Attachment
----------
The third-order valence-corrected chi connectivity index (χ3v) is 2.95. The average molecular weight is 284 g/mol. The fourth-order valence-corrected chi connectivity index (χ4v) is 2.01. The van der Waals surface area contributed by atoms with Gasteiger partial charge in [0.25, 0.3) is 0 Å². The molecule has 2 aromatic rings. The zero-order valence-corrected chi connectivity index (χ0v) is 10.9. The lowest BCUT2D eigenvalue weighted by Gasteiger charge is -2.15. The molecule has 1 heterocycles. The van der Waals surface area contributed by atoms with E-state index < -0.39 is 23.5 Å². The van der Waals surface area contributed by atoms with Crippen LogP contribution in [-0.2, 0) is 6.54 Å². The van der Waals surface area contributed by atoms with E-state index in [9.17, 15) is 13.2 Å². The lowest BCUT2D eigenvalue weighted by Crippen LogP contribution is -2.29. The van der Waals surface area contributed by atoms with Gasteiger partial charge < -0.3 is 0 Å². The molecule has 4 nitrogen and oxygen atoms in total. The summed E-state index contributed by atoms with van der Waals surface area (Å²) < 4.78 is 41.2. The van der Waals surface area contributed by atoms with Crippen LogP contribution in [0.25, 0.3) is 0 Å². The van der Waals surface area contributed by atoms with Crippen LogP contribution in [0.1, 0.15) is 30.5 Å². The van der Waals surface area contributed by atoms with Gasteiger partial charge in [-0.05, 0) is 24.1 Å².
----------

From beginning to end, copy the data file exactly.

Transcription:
The third-order valence-corrected chi connectivity index (χ3v) is 2.95. The average molecular weight is 284 g/mol. The fourth-order valence-corrected chi connectivity index (χ4v) is 2.01. The van der Waals surface area contributed by atoms with Gasteiger partial charge in [0.25, 0.3) is 0 Å². The molecule has 2 aromatic rings. The zero-order valence-corrected chi connectivity index (χ0v) is 10.9. The lowest BCUT2D eigenvalue weighted by Gasteiger charge is -2.15. The molecule has 1 heterocycles. The van der Waals surface area contributed by atoms with E-state index < -0.39 is 23.5 Å². The van der Waals surface area contributed by atoms with Crippen LogP contribution in [-0.2, 0) is 6.54 Å². The van der Waals surface area contributed by atoms with E-state index in [9.17, 15) is 13.2 Å². The lowest BCUT2D eigenvalue weighted by Crippen LogP contribution is -2.29. The van der Waals surface area contributed by atoms with Gasteiger partial charge < -0.3 is 0 Å². The molecule has 4 nitrogen and oxygen atoms in total. The summed E-state index contributed by atoms with van der Waals surface area (Å²) < 4.78 is 41.2. The van der Waals surface area contributed by atoms with Crippen LogP contribution in [0.25, 0.3) is 0 Å². The van der Waals surface area contributed by atoms with Crippen LogP contribution in [0.1, 0.15) is 30.5 Å². The van der Waals surface area contributed by atoms with Gasteiger partial charge in [-0.05, 0) is 24.1 Å².